Never seeking to target these individual acts with any sort of hate messages; it only seems fair to wonder under that hijabi head of mine. A Muslimah is ordered, not by state, nor by male guardian, but by Allah SWT to cover-up; where many benefits would be sought as piety and modesty as well as striking a divine order to balance the role of both men lowering their gaze and women wearing hijab.  The Ayah in Surat al-Noor as translated by Pickthal; “And tell the believing women to lower their gaze and be modest, and to display of their adornment only that which is apparent, and to draw their veils over their bosoms, and not to reveal their adornment save to their own husbands or fathers or husbands’ fathers, or their sons or their husbands’ sons, or their brothers or their brothers’ sons or sisters’ sons, or their women, or their slaves, or male attendants who lack vigour, or children who know naught of women’s nakedness. And let them not stamp their feet so as to reveal what they hide of their adornment. And turn unto Allah together, O believers, in order that ye may succeed.”

However, the debate of obeying the command is a century old,  as multiculturalism somehow introduced an alternative to the veil; be it a full-face cover or a head cover. Associations with feminism were bound to “liberate” women from these oppressive coverings. Or did they? For as long as perhaps thirteen centuries, the dress code of a free Muslimah was respected, adorned and woven into culture. This does not mean that history might not hold stories of an opposite; yet it was an entire clash of civilizations that brought more commands of Islam to a debatable table. As an era of Golden Islamic Empire lost its glimmer and glow; a Westernized version of civilization seemed to grow as reference.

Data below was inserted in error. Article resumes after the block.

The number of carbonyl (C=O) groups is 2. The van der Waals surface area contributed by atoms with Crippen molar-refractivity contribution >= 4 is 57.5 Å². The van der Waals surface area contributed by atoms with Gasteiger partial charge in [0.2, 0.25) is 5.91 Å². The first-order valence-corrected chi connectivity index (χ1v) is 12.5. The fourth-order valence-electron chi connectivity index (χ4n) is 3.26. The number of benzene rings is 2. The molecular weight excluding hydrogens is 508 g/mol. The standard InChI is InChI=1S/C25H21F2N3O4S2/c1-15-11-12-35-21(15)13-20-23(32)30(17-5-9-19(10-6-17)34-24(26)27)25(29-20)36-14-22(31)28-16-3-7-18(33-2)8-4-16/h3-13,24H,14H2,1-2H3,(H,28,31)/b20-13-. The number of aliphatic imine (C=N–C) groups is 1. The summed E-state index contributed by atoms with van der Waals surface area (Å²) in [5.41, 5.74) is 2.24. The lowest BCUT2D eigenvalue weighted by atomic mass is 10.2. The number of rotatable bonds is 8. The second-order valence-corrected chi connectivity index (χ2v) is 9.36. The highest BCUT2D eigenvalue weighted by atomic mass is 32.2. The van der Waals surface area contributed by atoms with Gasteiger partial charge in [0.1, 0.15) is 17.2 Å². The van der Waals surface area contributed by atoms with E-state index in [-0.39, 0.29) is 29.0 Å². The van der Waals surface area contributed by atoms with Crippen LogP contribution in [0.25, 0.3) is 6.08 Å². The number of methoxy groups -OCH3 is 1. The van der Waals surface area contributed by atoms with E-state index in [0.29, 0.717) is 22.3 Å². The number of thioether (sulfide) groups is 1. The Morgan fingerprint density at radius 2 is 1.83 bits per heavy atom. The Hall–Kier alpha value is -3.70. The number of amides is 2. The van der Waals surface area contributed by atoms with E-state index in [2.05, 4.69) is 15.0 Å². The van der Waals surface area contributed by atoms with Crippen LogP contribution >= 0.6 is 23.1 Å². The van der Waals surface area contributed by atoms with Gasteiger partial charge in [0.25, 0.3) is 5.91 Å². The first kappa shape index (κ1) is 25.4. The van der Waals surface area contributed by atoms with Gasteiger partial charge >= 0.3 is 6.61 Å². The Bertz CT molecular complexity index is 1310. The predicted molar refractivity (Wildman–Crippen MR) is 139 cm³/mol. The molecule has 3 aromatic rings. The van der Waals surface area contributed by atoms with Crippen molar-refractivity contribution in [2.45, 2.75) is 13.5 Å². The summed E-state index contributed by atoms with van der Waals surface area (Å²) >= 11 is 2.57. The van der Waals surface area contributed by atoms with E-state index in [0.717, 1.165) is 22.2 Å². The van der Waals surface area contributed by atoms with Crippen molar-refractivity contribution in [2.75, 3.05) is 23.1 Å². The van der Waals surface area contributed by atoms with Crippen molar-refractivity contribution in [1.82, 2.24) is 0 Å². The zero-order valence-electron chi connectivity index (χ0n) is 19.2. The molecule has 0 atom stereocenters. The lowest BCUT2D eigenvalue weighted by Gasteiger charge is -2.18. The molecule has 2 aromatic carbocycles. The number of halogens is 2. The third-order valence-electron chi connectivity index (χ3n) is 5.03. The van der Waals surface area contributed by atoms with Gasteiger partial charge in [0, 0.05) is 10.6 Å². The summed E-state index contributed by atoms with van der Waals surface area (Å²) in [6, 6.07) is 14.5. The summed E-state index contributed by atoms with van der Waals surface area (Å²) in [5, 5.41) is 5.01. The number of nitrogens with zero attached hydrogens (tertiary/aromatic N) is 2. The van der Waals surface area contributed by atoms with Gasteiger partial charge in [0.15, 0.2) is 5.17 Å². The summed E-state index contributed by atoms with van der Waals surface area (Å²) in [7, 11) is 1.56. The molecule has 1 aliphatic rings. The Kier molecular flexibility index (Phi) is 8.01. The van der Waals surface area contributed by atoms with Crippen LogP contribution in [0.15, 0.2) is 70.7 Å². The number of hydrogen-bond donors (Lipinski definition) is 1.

From a marketing perspective, it is quite evident how fashion covers less and less. Though a market gap proved profitable for designers to “halalify” attire and brands to be more “Hijab-friendly”, an ever growing trend of secular state calls slip the scarf off. Personally, I have seen my country through waves of tide, back and forth to the conservative commands of Islam. While I might recall my hijab as an awakening, others viewed it as a “fad”. Many a time when campaigns for hijab only backfired, as they prove too insensitive, controversial or just short-sighted. As a hijabi myself, I remember first seeing the poster above. Though the marketing message attempts to build on the strong reasoning as to “control” any forms of sexual harassment; the offensive representation of both sexes was the only thing that came across. And in a country where sexual harassment targets victims both hijabi and niqabi, this picture was worth a thousand words of imbalance. Yet if we are less obsessed with the “why” we obey and focus on “who” we obey, we would better fight our inner demons.

A true believer gives in to the undeniable faith that Allah SWT is most gracious most merciful, his orders us for what’s best for this life and the hereafter. This very belief stands against “freedom”. And where a dress code may not be enforced by a law of court, you are truly choosing to obey a law of Allah. In conclusion, I declare I am not oppressed, and only pray to be a more modest hijabi for the sake of my Creator.